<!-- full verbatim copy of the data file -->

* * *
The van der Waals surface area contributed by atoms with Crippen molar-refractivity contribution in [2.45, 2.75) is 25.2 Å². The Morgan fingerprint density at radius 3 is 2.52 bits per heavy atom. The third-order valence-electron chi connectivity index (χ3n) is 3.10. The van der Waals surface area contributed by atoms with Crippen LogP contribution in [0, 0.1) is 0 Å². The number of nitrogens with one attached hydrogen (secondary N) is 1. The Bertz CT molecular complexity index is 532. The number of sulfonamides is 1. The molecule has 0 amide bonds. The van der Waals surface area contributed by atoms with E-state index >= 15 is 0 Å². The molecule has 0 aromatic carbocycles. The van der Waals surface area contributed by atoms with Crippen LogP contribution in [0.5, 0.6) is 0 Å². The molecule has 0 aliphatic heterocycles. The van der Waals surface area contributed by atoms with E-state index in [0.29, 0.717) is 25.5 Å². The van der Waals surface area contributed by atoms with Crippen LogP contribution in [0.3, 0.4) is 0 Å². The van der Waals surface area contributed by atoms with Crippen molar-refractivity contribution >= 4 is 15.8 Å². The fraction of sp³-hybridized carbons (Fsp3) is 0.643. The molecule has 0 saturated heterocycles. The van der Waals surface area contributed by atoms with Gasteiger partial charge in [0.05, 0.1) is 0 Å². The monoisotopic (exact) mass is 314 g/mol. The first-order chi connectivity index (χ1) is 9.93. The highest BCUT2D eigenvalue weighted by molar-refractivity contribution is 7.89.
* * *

The van der Waals surface area contributed by atoms with Crippen molar-refractivity contribution in [2.45, 2.75) is 25.2 Å². The Morgan fingerprint density at radius 3 is 2.52 bits per heavy atom. The third-order valence-electron chi connectivity index (χ3n) is 3.10. The van der Waals surface area contributed by atoms with Crippen LogP contribution in [0, 0.1) is 0 Å². The number of nitrogens with one attached hydrogen (secondary N) is 1. The Bertz CT molecular complexity index is 532. The number of sulfonamides is 1. The molecule has 0 amide bonds. The van der Waals surface area contributed by atoms with E-state index >= 15 is 0 Å². The molecule has 0 aromatic carbocycles. The van der Waals surface area contributed by atoms with Crippen LogP contribution in [0.5, 0.6) is 0 Å². The molecule has 0 aliphatic heterocycles. The van der Waals surface area contributed by atoms with E-state index in [0.29, 0.717) is 25.5 Å². The van der Waals surface area contributed by atoms with Crippen LogP contribution in [0.3, 0.4) is 0 Å². The van der Waals surface area contributed by atoms with Crippen molar-refractivity contribution >= 4 is 15.8 Å². The fraction of sp³-hybridized carbons (Fsp3) is 0.643. The molecule has 0 saturated heterocycles. The van der Waals surface area contributed by atoms with Gasteiger partial charge in [0.05, 0.1) is 0 Å². The monoisotopic (exact) mass is 314 g/mol. The first-order chi connectivity index (χ1) is 9.93. The highest BCUT2D eigenvalue weighted by molar-refractivity contribution is 7.89.